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The Trumpian new regional order in the Middle East is predicated on strongman rule, disregard for human rights, Sunni primacy over Iran and other Shia centers of power, continued military support for pro-American warring parties regardless of the unlawfulness of such wars, and Israeli hegemony.


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A comparison of U.S. nuclear diplomacy with Iran and the current version with North Korea puts the former in a good light and makes the latter look disappointing. Those with an interest in curbing the dangers of proliferating nuclear weapons should hope that the North Korea picture will improve with time. But whether it does or not, the process has put into perspective how badly mistaken was the Trump administration’s trashing of the Iran nuclear agreement.


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Numerous high profile Trump administration officials maintain close ties with anti-Muslim conspiracy theorists. In today’s America, disparaging Islam is acceptable in ways that disparaging other religions is not. Given the continuing well-funded campaigns by the Islamophobes and continuing support from their enablers in the Trump administration, starting with the president himself, it seems unlikely that this trend will be reversed any time soon.


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The Trump administration’s nuclear proliferation policy is now in meltdown, one which no threat of “steely resolve”—in Secretary of State Mike Pompeo’s words—will easily contain. It is hemorrhaging in part because the administration has yet to forge a strategy that consistently and credibly signals a feasible bottom line that includes living with—rather than destroying—regimes it despises or fears. Political leaders on both sides of the aisle must call for a new model that has some reasonable hope of restraining America’s foes and bringing security to its Middle East allies.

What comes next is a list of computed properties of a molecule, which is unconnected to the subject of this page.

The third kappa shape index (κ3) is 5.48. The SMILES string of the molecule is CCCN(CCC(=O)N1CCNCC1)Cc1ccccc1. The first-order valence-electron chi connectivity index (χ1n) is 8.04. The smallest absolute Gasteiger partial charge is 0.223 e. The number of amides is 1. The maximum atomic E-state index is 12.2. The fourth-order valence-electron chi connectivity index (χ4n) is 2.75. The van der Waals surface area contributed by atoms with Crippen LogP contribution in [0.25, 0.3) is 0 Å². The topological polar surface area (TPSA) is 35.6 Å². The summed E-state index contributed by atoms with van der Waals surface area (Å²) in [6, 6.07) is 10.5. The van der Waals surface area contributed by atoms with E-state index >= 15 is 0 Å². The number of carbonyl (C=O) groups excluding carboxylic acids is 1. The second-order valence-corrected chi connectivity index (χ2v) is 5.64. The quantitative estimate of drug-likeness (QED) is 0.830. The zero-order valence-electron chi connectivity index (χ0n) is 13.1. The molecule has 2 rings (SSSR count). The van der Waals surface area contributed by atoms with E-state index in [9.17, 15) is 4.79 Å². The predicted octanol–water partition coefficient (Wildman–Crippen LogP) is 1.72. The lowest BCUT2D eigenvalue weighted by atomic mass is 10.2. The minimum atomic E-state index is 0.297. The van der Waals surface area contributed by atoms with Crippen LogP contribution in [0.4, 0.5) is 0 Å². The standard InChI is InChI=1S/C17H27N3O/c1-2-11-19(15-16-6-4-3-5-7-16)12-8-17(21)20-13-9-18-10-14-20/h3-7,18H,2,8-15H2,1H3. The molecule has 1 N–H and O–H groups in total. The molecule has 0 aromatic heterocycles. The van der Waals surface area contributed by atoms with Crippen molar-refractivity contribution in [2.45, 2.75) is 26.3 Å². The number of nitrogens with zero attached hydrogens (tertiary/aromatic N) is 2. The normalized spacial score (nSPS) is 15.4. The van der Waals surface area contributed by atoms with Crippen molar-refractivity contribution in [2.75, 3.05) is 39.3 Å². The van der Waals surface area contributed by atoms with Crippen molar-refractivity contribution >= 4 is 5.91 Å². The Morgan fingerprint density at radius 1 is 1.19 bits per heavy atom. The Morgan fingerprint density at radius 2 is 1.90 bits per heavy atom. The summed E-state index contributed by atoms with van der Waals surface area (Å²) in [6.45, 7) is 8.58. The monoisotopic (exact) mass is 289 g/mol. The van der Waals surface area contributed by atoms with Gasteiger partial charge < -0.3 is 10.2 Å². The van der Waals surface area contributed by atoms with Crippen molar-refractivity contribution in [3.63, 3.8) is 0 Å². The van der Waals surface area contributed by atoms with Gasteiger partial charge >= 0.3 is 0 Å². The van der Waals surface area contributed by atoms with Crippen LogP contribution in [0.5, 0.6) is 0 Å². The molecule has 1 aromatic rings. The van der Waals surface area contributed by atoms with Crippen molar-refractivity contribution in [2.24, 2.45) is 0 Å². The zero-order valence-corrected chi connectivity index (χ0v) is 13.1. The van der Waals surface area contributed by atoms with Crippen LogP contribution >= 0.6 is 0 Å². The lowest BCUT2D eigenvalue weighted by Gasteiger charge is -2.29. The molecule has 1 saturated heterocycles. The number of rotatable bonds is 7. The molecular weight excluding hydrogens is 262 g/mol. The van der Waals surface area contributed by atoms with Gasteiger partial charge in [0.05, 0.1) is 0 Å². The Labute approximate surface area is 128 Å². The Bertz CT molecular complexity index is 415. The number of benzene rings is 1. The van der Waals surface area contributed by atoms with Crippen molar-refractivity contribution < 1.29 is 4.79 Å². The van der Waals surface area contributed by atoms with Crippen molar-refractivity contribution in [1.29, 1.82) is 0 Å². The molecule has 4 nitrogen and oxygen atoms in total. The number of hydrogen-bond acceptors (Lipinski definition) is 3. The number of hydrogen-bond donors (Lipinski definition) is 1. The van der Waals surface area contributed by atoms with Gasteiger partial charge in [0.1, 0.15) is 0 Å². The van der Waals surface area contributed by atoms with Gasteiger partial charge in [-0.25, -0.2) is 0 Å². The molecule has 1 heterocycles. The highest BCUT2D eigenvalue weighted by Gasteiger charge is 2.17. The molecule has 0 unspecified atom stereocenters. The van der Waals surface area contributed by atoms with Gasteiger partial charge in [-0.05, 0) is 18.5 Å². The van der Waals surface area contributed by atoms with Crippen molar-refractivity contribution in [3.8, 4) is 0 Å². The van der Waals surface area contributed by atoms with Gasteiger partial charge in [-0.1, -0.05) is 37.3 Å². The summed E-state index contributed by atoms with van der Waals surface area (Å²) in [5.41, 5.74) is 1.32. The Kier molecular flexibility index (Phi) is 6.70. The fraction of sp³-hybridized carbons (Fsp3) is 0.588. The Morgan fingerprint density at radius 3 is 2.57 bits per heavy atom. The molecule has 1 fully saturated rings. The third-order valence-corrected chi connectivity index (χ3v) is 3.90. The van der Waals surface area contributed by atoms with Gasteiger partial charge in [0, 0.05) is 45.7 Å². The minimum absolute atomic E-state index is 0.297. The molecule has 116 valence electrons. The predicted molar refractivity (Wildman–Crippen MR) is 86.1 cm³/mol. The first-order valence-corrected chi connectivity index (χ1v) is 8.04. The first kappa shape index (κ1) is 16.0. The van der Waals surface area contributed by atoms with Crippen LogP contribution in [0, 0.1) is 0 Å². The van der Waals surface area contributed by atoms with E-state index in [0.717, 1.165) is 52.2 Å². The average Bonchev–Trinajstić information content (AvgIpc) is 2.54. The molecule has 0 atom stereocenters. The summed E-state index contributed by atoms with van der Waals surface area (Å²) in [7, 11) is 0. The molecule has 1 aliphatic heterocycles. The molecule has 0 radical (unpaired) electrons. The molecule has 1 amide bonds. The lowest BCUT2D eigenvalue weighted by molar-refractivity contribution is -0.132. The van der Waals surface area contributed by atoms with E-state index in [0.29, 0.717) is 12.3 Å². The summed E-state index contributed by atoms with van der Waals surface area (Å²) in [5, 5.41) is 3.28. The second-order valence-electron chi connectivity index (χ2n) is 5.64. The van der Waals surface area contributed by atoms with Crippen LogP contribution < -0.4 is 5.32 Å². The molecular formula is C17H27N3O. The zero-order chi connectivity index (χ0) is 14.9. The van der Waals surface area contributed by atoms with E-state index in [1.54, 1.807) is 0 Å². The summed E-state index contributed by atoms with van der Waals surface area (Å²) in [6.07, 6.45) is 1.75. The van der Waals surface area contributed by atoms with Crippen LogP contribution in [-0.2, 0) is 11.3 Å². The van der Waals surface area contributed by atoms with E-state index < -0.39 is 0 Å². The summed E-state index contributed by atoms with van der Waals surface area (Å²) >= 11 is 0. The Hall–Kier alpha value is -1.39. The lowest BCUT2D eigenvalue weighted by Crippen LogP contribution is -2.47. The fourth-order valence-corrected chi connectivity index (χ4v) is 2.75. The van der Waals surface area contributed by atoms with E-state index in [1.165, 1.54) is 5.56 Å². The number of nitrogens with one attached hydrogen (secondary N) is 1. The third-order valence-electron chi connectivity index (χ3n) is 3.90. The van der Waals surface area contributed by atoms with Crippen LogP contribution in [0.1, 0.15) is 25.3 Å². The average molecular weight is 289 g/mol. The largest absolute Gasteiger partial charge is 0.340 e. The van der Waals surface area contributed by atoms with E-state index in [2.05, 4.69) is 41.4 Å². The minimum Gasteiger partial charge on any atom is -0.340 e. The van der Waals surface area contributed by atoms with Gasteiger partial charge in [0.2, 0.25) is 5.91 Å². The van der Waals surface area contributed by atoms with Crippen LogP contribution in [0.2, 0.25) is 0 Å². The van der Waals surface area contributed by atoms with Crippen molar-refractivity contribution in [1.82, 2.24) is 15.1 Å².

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Congressional midterm elections are just months away and another presidential election already looms. Who will be the political leader with the courage and presence of mind to declare: “Enough! Stop this madness!” Man or woman, straight or gay, black, brown, or white, that person will deserve the nation’s gratitude and the support of the electorate. Until that occurs, however, the American penchant for war will stretch on toward infinity.


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To bolster the president’s arguments for cutting back immigration, the administration recently released a fear-mongering report about future terrorist threats. Among the potential threats: a Sudanese national who, in 2016, “pleaded guilty to attempting to provide material support to ISIS”; an Uzbek who “posted a threat on an Uzbek-language website to kill President Obama in an act of martyrdom on behalf of ISIS”; a Syrian who, in a plea agreement, “admitted that he knew a member of ISIS and that while in Syria he participated in a battle against the Syrian regime, including shooting at others, in coordination with Al Nusrah,” an al-Qaeda offshoot.


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The recent appointment of purveyors of anti-Muslim rhetoric to the U.S. Commission on International Religious Freedom exposes the cynical approach Republicans have taken in promoting religious freedom.